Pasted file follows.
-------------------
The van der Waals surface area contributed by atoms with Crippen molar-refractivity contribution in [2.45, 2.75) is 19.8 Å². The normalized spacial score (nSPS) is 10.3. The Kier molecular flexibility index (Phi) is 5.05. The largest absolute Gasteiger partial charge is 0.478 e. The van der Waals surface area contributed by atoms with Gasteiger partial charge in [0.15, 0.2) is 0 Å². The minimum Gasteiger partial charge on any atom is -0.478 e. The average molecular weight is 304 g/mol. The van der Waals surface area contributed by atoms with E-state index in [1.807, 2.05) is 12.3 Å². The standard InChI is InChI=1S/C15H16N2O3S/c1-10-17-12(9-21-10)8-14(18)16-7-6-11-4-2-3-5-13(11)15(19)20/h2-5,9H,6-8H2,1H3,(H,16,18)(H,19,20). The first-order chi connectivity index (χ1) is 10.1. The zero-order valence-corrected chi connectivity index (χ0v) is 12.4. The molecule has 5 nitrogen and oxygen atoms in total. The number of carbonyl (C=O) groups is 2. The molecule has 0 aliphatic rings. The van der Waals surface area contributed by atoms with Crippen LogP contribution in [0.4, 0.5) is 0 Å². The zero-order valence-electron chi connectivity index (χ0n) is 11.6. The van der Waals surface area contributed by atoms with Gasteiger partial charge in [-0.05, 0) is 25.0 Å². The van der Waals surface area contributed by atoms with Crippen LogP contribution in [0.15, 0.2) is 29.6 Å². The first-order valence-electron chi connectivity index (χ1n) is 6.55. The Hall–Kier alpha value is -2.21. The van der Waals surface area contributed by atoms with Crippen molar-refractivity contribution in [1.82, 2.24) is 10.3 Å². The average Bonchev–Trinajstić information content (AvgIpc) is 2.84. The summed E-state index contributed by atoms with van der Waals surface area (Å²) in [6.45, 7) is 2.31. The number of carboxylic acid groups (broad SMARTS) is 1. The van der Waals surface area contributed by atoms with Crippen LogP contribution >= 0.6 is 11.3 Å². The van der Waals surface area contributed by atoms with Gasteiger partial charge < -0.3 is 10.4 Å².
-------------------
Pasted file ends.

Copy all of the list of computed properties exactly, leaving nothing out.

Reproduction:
The van der Waals surface area contributed by atoms with Crippen molar-refractivity contribution in [2.45, 2.75) is 19.8 Å². The normalized spacial score (nSPS) is 10.3. The Kier molecular flexibility index (Phi) is 5.05. The largest absolute Gasteiger partial charge is 0.478 e. The van der Waals surface area contributed by atoms with Gasteiger partial charge in [0.15, 0.2) is 0 Å². The minimum Gasteiger partial charge on any atom is -0.478 e. The average molecular weight is 304 g/mol. The van der Waals surface area contributed by atoms with E-state index in [1.807, 2.05) is 12.3 Å². The standard InChI is InChI=1S/C15H16N2O3S/c1-10-17-12(9-21-10)8-14(18)16-7-6-11-4-2-3-5-13(11)15(19)20/h2-5,9H,6-8H2,1H3,(H,16,18)(H,19,20). The first-order chi connectivity index (χ1) is 10.1. The zero-order valence-corrected chi connectivity index (χ0v) is 12.4. The molecule has 5 nitrogen and oxygen atoms in total. The number of carbonyl (C=O) groups is 2. The molecule has 0 aliphatic rings. The van der Waals surface area contributed by atoms with Crippen LogP contribution in [0.4, 0.5) is 0 Å². The zero-order valence-electron chi connectivity index (χ0n) is 11.6. The van der Waals surface area contributed by atoms with Gasteiger partial charge in [-0.05, 0) is 25.0 Å². The van der Waals surface area contributed by atoms with Crippen LogP contribution in [0.15, 0.2) is 29.6 Å². The first-order valence-electron chi connectivity index (χ1n) is 6.55. The Hall–Kier alpha value is -2.21. The van der Waals surface area contributed by atoms with Crippen molar-refractivity contribution in [1.82, 2.24) is 10.3 Å². The average Bonchev–Trinajstić information content (AvgIpc) is 2.84. The summed E-state index contributed by atoms with van der Waals surface area (Å²) in [6.45, 7) is 2.31. The number of carboxylic acid groups (broad SMARTS) is 1. The van der Waals surface area contributed by atoms with Crippen LogP contribution >= 0.6 is 11.3 Å². The van der Waals surface area contributed by atoms with Gasteiger partial charge < -0.3 is 10.4 Å².